William Parr, 1st Baron Parr of Horton

William Parr, 1st Baron Parr of Horton (c. 1483 – 10 September 1547[1]) was the son of Sir William Parr and his second wife, the Hon. Elizabeth Fitzhugh, later Lady Vaux of Harrowden.[2]


William Parr was a military man who fought in France, where he was knighted by King Henry VIII at Tournai Cathedral, and Scotland. Parr seemed to be uncomfortable in court circles and insecure in securing relationships.[citation needed] Nonetheless, he accompanied the King at the 'Field of the Cloth of Gold' in France. Like his brother, Sir Thomas Parr, William flourished under Sir Nicholas Vaux.[3]

William was also a family man. After the death of his brother, Sir Thomas, William's sister-in-law Maud, widowed at age 25, called upon him to help in financial matters and to manage her estates in North England while she was busy in the south securing a future for her three children. William had been named one of the executors of his brother's will. Along with Cuthbert Tunstall, a distant kinsman of the Parr's, they provided the kind of protection and father figure which was missing in the lives of Maud's children. William's children were educated alongside Maud's children.[3]

Although William was en-adapt at handling his financial matters, he was ironically appointed the office of Chamberlain in the separate household of the Duke of Richmond, the acknowledged illegitimate son of King Henry VIII and Elizabeth Blount, based at Sheriff Hutton Castle in Yorkshire. It was William who found a spot for his nephew, William Parr, later Earl of Essex, in the Duke's household where he would be educated by the very best tutors and mixed with the sons of other prominent families. Though thought to be a wonderful environment for Parr and his nephew to flourish in, the household was not a great passport to success as Parr hoped for. Henry VIII was very fond of his illegitimate son, but had no intention of naming him his heir. It has been claimed that Parr and his sister-in-law, Maud Parr, coached William to make sure that he ingratiated himself with the Duke, in case the Duke became heir to the throne but there is no factual evidence to support this claim.[3]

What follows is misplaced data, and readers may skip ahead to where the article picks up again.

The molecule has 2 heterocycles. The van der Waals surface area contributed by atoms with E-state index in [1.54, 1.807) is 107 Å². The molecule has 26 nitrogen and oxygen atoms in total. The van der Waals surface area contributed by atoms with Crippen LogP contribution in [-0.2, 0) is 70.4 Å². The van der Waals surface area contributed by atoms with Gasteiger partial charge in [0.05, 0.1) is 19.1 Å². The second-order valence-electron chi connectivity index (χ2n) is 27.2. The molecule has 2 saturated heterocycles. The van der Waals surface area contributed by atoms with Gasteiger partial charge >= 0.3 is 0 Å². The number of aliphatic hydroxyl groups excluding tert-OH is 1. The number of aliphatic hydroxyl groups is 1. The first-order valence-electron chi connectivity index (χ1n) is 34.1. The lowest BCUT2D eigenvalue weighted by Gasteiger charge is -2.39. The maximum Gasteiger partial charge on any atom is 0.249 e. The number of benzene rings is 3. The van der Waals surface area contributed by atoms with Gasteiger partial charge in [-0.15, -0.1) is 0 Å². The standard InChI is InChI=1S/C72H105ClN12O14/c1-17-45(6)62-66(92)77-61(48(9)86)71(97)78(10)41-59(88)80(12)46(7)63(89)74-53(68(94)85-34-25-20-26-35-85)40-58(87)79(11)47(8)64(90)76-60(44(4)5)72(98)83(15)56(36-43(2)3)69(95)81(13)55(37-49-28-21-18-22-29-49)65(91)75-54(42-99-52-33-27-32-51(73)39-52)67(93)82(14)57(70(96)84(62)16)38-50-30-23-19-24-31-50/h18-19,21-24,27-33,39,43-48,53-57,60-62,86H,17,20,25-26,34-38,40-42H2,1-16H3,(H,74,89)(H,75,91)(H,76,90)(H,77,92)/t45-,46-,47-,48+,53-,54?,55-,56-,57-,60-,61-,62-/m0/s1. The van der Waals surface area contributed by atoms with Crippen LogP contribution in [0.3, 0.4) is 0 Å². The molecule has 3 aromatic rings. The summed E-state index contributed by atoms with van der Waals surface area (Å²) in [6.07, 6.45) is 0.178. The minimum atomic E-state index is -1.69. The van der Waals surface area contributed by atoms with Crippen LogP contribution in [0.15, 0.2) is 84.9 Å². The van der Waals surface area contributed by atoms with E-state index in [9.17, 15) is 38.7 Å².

Although Parr was named Chamberlain of the Duke's household, the household was actually controlled by Cardinal Wolsey in London. This control by Wolsey diminished any opportunity of Parr gaining financial benefit or wider influence. Along with the limited possibilities came other daily frustrations as the Duke's tutors and the household officers under Parr disagreed on the balance of recreation and study. Parr was a countryman who thought it perfectly normal for boys to prefer hunting and sports to the boring rhetoric of learning Latin and Greek. As the Duke's behaviour became more unruly Parr and his colleagues found it quite amusing. The Duke's tutor, John Palsgrave, who had only been employed six months, would not tolerate being undermined and decided to resign. Such was the household in which Parr presided over. Parr was suspicious of schoolmaster priests and anyone of lesser birth, even though he was not considered a nobleman at the time. The experience did not further the Parr family. If Sir William had spent more attention to his duties and responsibilities he may have reaped some sort of advancement; thus when the overmanned and over budgeted household was dissolved in the summer of 1529, Parr found himself embittered by his failure to find any personal advancement or profit from the whole ordeal.[3]

Despite his failed attempts at achieving personal gain from the household of the Duke, Sir William made up for it during the Pilgrimage of Grace during 1536. William showed impeccable loyalty to the Crown during the rebellion. He had been in Lincolnshire along with the Duke of Suffolk and supervised the executions at Louth and Horncastle. William tried to ingratiate himself with the Duke of Norfolk and Thomas Cromwell. Parr's presence at the execution in Hull of Sir Robert Constable prompted Cromwell to share in confidence a correspondence in which he received from the Duke of Norfolk on William's "goodness" which "never proved the like in any friend before."[3]